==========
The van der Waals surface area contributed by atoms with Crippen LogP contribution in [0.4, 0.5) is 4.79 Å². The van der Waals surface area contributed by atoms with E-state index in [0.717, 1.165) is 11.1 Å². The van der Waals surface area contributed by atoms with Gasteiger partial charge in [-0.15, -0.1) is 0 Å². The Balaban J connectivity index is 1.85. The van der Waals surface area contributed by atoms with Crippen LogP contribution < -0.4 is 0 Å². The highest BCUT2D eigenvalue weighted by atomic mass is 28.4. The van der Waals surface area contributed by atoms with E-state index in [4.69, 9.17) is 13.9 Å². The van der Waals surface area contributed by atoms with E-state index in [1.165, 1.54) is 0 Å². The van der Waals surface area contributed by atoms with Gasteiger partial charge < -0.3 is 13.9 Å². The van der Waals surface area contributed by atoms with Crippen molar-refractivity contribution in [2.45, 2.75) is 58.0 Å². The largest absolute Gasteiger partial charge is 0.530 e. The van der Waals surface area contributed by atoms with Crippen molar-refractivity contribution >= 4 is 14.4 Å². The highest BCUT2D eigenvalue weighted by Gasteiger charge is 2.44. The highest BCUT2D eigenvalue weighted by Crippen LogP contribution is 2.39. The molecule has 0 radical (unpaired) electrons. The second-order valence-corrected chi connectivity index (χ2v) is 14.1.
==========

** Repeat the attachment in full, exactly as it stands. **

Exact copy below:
The van der Waals surface area contributed by atoms with Crippen LogP contribution in [0.4, 0.5) is 4.79 Å². The van der Waals surface area contributed by atoms with E-state index in [0.717, 1.165) is 11.1 Å². The van der Waals surface area contributed by atoms with Gasteiger partial charge in [-0.15, -0.1) is 0 Å². The Balaban J connectivity index is 1.85. The van der Waals surface area contributed by atoms with Crippen LogP contribution < -0.4 is 0 Å². The highest BCUT2D eigenvalue weighted by atomic mass is 28.4. The van der Waals surface area contributed by atoms with E-state index in [4.69, 9.17) is 13.9 Å². The van der Waals surface area contributed by atoms with E-state index in [1.165, 1.54) is 0 Å². The van der Waals surface area contributed by atoms with Gasteiger partial charge < -0.3 is 13.9 Å². The van der Waals surface area contributed by atoms with Crippen molar-refractivity contribution in [2.45, 2.75) is 58.0 Å². The largest absolute Gasteiger partial charge is 0.530 e. The van der Waals surface area contributed by atoms with Crippen molar-refractivity contribution >= 4 is 14.4 Å². The highest BCUT2D eigenvalue weighted by Gasteiger charge is 2.44. The highest BCUT2D eigenvalue weighted by Crippen LogP contribution is 2.39. The molecule has 0 radical (unpaired) electrons. The second-order valence-corrected chi connectivity index (χ2v) is 14.1.